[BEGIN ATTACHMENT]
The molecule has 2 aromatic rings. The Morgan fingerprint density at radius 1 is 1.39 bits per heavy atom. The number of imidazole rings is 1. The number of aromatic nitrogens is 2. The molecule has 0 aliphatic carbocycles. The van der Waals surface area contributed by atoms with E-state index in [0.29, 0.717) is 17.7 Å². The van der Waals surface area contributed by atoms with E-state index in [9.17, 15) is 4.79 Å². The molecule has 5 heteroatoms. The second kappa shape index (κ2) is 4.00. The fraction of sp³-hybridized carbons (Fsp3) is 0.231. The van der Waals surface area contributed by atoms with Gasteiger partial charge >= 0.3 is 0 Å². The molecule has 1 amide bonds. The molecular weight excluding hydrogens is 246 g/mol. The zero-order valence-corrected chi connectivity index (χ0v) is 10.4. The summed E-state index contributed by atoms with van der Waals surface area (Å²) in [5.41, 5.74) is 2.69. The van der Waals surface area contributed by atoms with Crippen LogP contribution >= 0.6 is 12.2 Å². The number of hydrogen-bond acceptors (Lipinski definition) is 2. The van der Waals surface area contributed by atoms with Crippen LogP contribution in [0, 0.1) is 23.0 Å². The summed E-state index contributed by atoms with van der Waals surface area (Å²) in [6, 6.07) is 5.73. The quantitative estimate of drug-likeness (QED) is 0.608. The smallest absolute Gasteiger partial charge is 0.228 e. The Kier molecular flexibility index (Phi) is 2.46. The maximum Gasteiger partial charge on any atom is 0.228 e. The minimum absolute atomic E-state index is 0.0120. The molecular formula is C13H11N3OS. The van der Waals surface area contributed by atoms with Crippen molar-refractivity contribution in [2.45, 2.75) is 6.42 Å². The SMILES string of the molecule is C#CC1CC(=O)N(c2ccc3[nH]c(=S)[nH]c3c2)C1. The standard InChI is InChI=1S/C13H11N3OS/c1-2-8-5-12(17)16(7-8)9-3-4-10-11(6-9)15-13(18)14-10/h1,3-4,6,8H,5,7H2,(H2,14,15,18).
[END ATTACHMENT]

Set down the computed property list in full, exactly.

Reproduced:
The molecule has 2 aromatic rings. The Morgan fingerprint density at radius 1 is 1.39 bits per heavy atom. The number of imidazole rings is 1. The number of aromatic nitrogens is 2. The molecule has 0 aliphatic carbocycles. The van der Waals surface area contributed by atoms with E-state index in [0.29, 0.717) is 17.7 Å². The van der Waals surface area contributed by atoms with E-state index in [9.17, 15) is 4.79 Å². The molecule has 5 heteroatoms. The second kappa shape index (κ2) is 4.00. The fraction of sp³-hybridized carbons (Fsp3) is 0.231. The van der Waals surface area contributed by atoms with Gasteiger partial charge >= 0.3 is 0 Å². The molecule has 1 amide bonds. The molecular weight excluding hydrogens is 246 g/mol. The zero-order valence-corrected chi connectivity index (χ0v) is 10.4. The summed E-state index contributed by atoms with van der Waals surface area (Å²) in [5.41, 5.74) is 2.69. The van der Waals surface area contributed by atoms with Crippen LogP contribution >= 0.6 is 12.2 Å². The number of hydrogen-bond acceptors (Lipinski definition) is 2. The van der Waals surface area contributed by atoms with Crippen LogP contribution in [0, 0.1) is 23.0 Å². The summed E-state index contributed by atoms with van der Waals surface area (Å²) in [6, 6.07) is 5.73. The quantitative estimate of drug-likeness (QED) is 0.608. The smallest absolute Gasteiger partial charge is 0.228 e. The Kier molecular flexibility index (Phi) is 2.46. The maximum Gasteiger partial charge on any atom is 0.228 e. The minimum absolute atomic E-state index is 0.0120. The molecular formula is C13H11N3OS. The van der Waals surface area contributed by atoms with Crippen molar-refractivity contribution in [2.45, 2.75) is 6.42 Å². The SMILES string of the molecule is C#CC1CC(=O)N(c2ccc3[nH]c(=S)[nH]c3c2)C1. The standard InChI is InChI=1S/C13H11N3OS/c1-2-8-5-12(17)16(7-8)9-3-4-10-11(6-9)15-13(18)14-10/h1,3-4,6,8H,5,7H2,(H2,14,15,18).